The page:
For CBBC, he presented Prank Patrol and was a voice-over commentator for The Smokehouse, while on BBC Two, he co-presented Basil's Swap Shop (a re-make of Multi-Coloured Swap Shop), alongside Basil Brush.

Previous work for CBBC included gameshow Crush in 2004, Sport Relief Gets Sub'd!, a Sport Relief 2006 show and as co-presenter of Smile, which aired each Sunday on BBC Two until 26 August 2007 and saw him win a Children'sBAFTA for best presenter. 

In July 2007, Harwood fronted The Sorcerer's Apprentice, a daily reality series following a group of children learning magic at a Harry Potter-style boarding school.[3] Bear Behaving Badly, a 26-part sitcom starring Harwood and Nev the bear from Smile, was broadcast on BBC One between September and October 2007.[4] In February 2008, Harwood starred as the 'hidden' celebrity in an episode of Hider in the House.

Harwood's worked on the series Inside Life which is the children's companion series to the BBC Natural History Unit's Life. Harwood narrates all ten programmes.

On 13 December 2010 it was revealed on the BBC's Blue Peter that Harwood would be the new presenter on the show, taking over from Joel Defries.

Lindsay Duncan will be 71 - 2 credits, including Adelaide Brooke in The Waters of Mars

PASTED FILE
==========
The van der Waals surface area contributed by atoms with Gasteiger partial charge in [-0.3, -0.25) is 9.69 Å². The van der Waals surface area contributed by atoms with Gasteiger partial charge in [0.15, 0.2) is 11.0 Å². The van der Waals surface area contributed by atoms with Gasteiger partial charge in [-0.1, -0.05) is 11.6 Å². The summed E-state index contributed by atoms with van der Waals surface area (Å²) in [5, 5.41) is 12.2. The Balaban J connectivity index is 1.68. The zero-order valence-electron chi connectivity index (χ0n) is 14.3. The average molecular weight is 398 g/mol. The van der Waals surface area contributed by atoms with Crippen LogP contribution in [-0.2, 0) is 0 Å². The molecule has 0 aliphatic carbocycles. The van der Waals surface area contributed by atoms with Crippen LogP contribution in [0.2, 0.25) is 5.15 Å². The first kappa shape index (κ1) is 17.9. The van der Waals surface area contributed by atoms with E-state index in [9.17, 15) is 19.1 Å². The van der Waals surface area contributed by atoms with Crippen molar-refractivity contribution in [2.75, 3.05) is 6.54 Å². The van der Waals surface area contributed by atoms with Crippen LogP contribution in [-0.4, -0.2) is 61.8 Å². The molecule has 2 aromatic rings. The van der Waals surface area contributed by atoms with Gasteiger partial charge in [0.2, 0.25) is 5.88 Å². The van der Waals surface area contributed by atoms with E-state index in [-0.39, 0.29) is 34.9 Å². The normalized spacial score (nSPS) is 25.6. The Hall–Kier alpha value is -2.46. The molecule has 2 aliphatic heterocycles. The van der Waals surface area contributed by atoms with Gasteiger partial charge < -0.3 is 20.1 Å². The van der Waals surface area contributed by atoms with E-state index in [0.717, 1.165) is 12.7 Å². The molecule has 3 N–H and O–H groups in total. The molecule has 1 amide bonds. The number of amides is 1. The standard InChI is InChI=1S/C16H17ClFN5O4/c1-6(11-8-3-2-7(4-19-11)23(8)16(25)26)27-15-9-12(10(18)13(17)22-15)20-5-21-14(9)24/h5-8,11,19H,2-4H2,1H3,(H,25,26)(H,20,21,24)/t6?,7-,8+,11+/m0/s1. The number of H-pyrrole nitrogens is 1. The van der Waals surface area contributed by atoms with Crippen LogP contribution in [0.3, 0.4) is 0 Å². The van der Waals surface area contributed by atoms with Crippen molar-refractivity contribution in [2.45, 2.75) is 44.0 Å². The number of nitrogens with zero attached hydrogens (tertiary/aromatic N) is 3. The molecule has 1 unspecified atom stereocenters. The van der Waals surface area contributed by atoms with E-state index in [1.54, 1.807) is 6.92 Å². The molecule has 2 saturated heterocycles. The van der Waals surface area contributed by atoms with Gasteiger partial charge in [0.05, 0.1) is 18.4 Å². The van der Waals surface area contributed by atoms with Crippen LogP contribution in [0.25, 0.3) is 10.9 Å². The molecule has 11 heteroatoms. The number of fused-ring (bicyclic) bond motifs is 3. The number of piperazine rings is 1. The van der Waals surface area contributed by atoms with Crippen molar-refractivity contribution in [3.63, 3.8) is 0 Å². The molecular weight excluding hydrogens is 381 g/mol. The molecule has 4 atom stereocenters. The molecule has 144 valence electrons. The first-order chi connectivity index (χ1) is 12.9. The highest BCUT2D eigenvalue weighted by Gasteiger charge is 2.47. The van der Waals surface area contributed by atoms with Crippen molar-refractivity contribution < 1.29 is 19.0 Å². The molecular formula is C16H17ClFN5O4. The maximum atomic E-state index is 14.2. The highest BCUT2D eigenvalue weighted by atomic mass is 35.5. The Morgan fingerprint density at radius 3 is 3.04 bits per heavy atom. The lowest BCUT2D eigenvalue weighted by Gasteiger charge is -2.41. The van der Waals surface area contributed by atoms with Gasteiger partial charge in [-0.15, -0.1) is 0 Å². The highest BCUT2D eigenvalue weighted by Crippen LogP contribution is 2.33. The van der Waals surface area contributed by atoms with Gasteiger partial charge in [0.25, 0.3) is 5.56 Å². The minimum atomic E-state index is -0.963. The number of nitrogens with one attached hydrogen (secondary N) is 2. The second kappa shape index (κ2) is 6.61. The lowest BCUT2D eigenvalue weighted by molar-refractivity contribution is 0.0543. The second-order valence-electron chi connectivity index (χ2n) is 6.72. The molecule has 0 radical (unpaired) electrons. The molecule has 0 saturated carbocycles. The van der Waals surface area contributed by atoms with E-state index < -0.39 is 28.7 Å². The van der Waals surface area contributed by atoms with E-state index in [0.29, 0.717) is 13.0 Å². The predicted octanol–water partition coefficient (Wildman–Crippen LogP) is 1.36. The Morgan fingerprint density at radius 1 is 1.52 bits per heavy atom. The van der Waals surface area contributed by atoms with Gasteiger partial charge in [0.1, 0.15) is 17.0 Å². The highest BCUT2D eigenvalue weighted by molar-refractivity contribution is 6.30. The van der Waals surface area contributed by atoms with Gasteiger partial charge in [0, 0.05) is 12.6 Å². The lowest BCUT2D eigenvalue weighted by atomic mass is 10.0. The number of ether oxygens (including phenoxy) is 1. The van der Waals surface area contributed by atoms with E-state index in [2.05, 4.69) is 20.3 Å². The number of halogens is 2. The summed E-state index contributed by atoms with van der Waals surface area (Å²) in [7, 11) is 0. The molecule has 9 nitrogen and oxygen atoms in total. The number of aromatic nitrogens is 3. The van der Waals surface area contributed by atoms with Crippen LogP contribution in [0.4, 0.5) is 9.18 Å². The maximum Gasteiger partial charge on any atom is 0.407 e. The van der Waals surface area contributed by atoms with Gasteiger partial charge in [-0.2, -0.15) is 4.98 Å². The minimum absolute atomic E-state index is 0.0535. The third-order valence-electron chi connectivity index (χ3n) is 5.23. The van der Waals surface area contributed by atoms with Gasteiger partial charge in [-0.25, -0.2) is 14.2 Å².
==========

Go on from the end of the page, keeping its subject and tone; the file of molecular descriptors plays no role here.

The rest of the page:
Lindsay Duncan is a Scottish stage, television and film actress. 

On stage she won two Olivier Awards and a Tony Award for her performance in Les Liaisons dangereuses (1985–1986) and Private Lives (2001–2002), and she starred in several plays by Harold Pinter. 

Her most famous roles on television include: Barbara Douglas in Alan Bleasdale's G.B.H. (1991), Servilia of the Junii in the HBO/BBC/RAI series Rome (2005–2007), and Adelaide Brooke in the Doctor Who special ‘The Waters of Mars’ (2009). On film she voiced the android TC-14 in Star Wars Episode I: The Phantom Menace (1999), and she played Alice's mother in Tim Burton's Alice in Wonderland (2010). She was awarded a CBE in 2009 for services to drama.

Duncan was born in Edinburgh, Scotland. She attended King Edwards VI High School for Girls in Birmingham through a scholarship.